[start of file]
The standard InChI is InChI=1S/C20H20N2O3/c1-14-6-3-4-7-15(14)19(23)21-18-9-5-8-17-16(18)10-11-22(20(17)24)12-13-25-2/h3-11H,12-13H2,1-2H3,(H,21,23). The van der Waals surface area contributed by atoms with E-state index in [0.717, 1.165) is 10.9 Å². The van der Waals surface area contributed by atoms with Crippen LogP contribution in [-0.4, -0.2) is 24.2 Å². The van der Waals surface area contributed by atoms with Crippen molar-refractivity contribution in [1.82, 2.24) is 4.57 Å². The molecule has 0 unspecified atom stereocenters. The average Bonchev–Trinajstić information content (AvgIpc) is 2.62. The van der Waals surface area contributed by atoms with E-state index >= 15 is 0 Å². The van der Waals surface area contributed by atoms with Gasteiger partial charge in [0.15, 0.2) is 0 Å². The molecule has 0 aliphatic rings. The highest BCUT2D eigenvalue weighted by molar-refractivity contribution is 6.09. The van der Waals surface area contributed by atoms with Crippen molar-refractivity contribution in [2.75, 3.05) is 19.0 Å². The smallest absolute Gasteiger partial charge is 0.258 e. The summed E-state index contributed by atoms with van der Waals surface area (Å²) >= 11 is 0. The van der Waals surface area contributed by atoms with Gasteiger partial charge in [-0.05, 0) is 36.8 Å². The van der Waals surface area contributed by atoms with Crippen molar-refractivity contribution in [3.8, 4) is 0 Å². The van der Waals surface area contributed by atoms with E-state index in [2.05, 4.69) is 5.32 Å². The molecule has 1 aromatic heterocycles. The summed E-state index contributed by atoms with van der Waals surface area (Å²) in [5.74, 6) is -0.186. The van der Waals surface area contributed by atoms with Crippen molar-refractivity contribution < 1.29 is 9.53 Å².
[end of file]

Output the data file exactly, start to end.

The standard InChI is InChI=1S/C20H20N2O3/c1-14-6-3-4-7-15(14)19(23)21-18-9-5-8-17-16(18)10-11-22(20(17)24)12-13-25-2/h3-11H,12-13H2,1-2H3,(H,21,23). The van der Waals surface area contributed by atoms with E-state index in [0.717, 1.165) is 10.9 Å². The van der Waals surface area contributed by atoms with Crippen LogP contribution in [-0.4, -0.2) is 24.2 Å². The van der Waals surface area contributed by atoms with Crippen molar-refractivity contribution in [1.82, 2.24) is 4.57 Å². The molecule has 0 unspecified atom stereocenters. The average Bonchev–Trinajstić information content (AvgIpc) is 2.62. The van der Waals surface area contributed by atoms with E-state index >= 15 is 0 Å². The van der Waals surface area contributed by atoms with Gasteiger partial charge in [0.15, 0.2) is 0 Å². The molecule has 0 aliphatic rings. The highest BCUT2D eigenvalue weighted by molar-refractivity contribution is 6.09. The van der Waals surface area contributed by atoms with Crippen molar-refractivity contribution in [2.75, 3.05) is 19.0 Å². The smallest absolute Gasteiger partial charge is 0.258 e. The summed E-state index contributed by atoms with van der Waals surface area (Å²) >= 11 is 0. The van der Waals surface area contributed by atoms with Gasteiger partial charge in [-0.05, 0) is 36.8 Å². The van der Waals surface area contributed by atoms with Crippen molar-refractivity contribution in [3.8, 4) is 0 Å². The van der Waals surface area contributed by atoms with E-state index in [2.05, 4.69) is 5.32 Å². The molecule has 1 aromatic heterocycles. The summed E-state index contributed by atoms with van der Waals surface area (Å²) in [5.74, 6) is -0.186. The van der Waals surface area contributed by atoms with Crippen molar-refractivity contribution < 1.29 is 9.53 Å².